Learn how to fix a cracked and damaged timber handrail with our easy step-by-step guide
We show you how to repair a timber handrail by fixing and sealing joints, then sanding and painting timber.
"Wood exposed to the elements wont last long and this handrail has taken a bit of a battering. Now I could replace it but a bit of timber this long would be pretty expensive and I reckon there’s a bit of life left in this one yet.
Now first thing, lets have a look at this corner. Now to get this looking like new, I’m going to clean it out, fill it with some construction adhesive and pull it together with a 75mm galvanised screw.
Using the construction adhesive in a caulking gun, I’m going to fill the mitre joint and pull it together. Now when you pull it together you might have some excess adhesive come up so you can just scrape it away and we can get busy cleaning up the rest of the rail.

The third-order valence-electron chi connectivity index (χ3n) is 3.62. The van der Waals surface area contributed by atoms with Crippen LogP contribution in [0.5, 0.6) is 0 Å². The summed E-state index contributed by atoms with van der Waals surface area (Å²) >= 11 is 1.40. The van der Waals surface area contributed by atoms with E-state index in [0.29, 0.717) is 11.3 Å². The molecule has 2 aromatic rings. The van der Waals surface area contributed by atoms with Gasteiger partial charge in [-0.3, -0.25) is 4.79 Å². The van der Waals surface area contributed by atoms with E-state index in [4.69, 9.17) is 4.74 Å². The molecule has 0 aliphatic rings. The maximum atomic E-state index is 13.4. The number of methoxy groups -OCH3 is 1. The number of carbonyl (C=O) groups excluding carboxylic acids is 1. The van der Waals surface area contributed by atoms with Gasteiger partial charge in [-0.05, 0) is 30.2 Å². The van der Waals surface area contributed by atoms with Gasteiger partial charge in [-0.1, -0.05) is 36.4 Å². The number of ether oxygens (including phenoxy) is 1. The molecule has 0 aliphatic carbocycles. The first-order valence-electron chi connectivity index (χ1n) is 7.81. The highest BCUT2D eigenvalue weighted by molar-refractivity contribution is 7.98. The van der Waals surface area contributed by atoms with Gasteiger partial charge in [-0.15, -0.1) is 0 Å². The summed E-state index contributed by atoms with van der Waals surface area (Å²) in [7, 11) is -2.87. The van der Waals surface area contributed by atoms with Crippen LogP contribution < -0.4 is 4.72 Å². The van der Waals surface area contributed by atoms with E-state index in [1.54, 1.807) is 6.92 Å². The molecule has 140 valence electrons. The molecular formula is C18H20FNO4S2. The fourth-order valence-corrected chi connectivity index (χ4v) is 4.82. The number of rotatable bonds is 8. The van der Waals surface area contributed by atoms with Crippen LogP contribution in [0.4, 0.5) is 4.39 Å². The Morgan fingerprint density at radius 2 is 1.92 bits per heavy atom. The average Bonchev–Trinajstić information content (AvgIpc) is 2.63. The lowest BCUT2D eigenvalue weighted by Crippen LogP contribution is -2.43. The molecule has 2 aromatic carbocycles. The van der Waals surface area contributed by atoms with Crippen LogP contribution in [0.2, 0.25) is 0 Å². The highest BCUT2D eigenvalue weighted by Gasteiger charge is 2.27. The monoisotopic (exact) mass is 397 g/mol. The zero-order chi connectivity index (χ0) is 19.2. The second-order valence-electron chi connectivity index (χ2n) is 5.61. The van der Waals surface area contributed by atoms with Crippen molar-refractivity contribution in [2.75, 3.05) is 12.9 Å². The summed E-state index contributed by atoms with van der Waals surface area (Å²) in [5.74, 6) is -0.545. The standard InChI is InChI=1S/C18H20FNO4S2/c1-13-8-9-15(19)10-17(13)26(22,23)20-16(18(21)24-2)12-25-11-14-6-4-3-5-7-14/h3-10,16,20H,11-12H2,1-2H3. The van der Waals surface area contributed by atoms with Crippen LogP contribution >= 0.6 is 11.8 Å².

I’m going to scrape off the loose flakes and then I can get stuck into it with a belt sander.
Where the surface of the wood has split, I’m going to fill it with builder’s bog, which will protect it for a very long time.
Now the bog’s dry, I’m ready to go over it with an orbital sander with fine grit paper, just smooth it off all ready for painting.
When painting bare or weathered timber, it’s important to prime the wood before you paint it. Here I’m using a 3-in-1 primer, sealer and undercoat that’s water-based that dries fast so I can put the top coat on quicker.
Because I used water-based base coat, I’m going to use a water-based top coat. And because we’re outside, I’m going to use an exterior paint, and I’m going to use two coats.
With a little bit of time and effort we’ve got a handrail that will last a few more years.
I’m Chris from Handyman Magazine Hints and Tips, job done."